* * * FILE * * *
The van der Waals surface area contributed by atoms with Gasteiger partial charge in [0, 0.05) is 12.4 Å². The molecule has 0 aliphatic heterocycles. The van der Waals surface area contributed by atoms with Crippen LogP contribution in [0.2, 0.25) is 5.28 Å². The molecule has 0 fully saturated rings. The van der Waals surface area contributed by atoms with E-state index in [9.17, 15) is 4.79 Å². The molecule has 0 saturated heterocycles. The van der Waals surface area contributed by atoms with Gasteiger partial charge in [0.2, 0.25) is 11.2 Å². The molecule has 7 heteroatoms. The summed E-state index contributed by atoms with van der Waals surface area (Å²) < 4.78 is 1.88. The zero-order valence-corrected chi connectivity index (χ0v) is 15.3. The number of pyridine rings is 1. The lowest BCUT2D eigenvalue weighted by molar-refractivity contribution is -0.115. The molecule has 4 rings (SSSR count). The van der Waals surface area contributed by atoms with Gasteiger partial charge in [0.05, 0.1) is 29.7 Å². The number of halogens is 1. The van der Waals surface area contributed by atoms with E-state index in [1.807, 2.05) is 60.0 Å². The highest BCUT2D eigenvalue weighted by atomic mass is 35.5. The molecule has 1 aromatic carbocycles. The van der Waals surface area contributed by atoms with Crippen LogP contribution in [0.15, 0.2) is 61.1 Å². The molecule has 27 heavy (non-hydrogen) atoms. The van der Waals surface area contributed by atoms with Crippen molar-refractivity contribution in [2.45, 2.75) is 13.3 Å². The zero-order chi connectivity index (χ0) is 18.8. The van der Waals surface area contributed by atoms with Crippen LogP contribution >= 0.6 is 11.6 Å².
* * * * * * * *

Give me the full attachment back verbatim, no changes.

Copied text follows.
The van der Waals surface area contributed by atoms with Gasteiger partial charge in [0, 0.05) is 12.4 Å². The molecule has 0 aliphatic heterocycles. The van der Waals surface area contributed by atoms with Crippen LogP contribution in [0.2, 0.25) is 5.28 Å². The molecule has 0 fully saturated rings. The van der Waals surface area contributed by atoms with E-state index in [9.17, 15) is 4.79 Å². The molecule has 0 saturated heterocycles. The van der Waals surface area contributed by atoms with Gasteiger partial charge in [0.2, 0.25) is 11.2 Å². The molecule has 7 heteroatoms. The summed E-state index contributed by atoms with van der Waals surface area (Å²) < 4.78 is 1.88. The zero-order valence-corrected chi connectivity index (χ0v) is 15.3. The number of pyridine rings is 1. The lowest BCUT2D eigenvalue weighted by molar-refractivity contribution is -0.115. The molecule has 4 rings (SSSR count). The van der Waals surface area contributed by atoms with Gasteiger partial charge in [0.05, 0.1) is 29.7 Å². The number of halogens is 1. The van der Waals surface area contributed by atoms with E-state index in [1.807, 2.05) is 60.0 Å². The highest BCUT2D eigenvalue weighted by atomic mass is 35.5. The molecule has 1 aromatic carbocycles. The van der Waals surface area contributed by atoms with Crippen LogP contribution in [0.15, 0.2) is 61.1 Å². The molecule has 27 heavy (non-hydrogen) atoms. The van der Waals surface area contributed by atoms with Crippen molar-refractivity contribution in [2.45, 2.75) is 13.3 Å². The zero-order chi connectivity index (χ0) is 18.8. The van der Waals surface area contributed by atoms with Crippen LogP contribution >= 0.6 is 11.6 Å².